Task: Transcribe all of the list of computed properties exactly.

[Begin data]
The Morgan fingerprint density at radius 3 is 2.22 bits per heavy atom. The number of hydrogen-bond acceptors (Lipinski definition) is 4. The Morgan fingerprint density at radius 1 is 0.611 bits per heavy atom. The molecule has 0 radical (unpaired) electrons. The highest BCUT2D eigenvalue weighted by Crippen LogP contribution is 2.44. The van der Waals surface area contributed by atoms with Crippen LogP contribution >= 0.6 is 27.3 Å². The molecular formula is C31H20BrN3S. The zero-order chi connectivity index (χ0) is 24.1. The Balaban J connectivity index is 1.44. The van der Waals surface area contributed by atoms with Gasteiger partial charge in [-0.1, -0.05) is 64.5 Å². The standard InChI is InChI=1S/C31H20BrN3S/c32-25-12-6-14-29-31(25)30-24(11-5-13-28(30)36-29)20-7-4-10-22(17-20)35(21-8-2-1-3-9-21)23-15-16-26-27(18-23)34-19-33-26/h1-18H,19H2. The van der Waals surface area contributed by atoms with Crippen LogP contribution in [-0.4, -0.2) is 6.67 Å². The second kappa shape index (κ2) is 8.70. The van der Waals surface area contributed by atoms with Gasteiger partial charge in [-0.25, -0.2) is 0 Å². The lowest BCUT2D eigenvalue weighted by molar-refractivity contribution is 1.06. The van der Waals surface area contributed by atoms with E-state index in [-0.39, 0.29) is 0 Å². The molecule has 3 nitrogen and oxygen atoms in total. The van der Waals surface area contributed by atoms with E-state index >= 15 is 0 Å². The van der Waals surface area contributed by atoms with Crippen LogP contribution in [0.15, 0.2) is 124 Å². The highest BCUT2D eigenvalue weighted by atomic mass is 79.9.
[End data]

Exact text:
The Morgan fingerprint density at radius 3 is 2.22 bits per heavy atom. The number of hydrogen-bond acceptors (Lipinski definition) is 4. The Morgan fingerprint density at radius 1 is 0.611 bits per heavy atom. The molecule has 0 radical (unpaired) electrons. The highest BCUT2D eigenvalue weighted by Crippen LogP contribution is 2.44. The van der Waals surface area contributed by atoms with Crippen LogP contribution >= 0.6 is 27.3 Å². The molecular formula is C31H20BrN3S. The zero-order chi connectivity index (χ0) is 24.1. The Balaban J connectivity index is 1.44. The van der Waals surface area contributed by atoms with Gasteiger partial charge in [-0.1, -0.05) is 64.5 Å². The standard InChI is InChI=1S/C31H20BrN3S/c32-25-12-6-14-29-31(25)30-24(11-5-13-28(30)36-29)20-7-4-10-22(17-20)35(21-8-2-1-3-9-21)23-15-16-26-27(18-23)34-19-33-26/h1-18H,19H2. The van der Waals surface area contributed by atoms with Crippen LogP contribution in [-0.4, -0.2) is 6.67 Å². The second kappa shape index (κ2) is 8.70. The van der Waals surface area contributed by atoms with Gasteiger partial charge in [-0.25, -0.2) is 0 Å². The lowest BCUT2D eigenvalue weighted by molar-refractivity contribution is 1.06. The van der Waals surface area contributed by atoms with E-state index in [-0.39, 0.29) is 0 Å². The molecule has 3 nitrogen and oxygen atoms in total. The van der Waals surface area contributed by atoms with E-state index >= 15 is 0 Å². The van der Waals surface area contributed by atoms with Crippen LogP contribution in [0.15, 0.2) is 124 Å². The highest BCUT2D eigenvalue weighted by atomic mass is 79.9.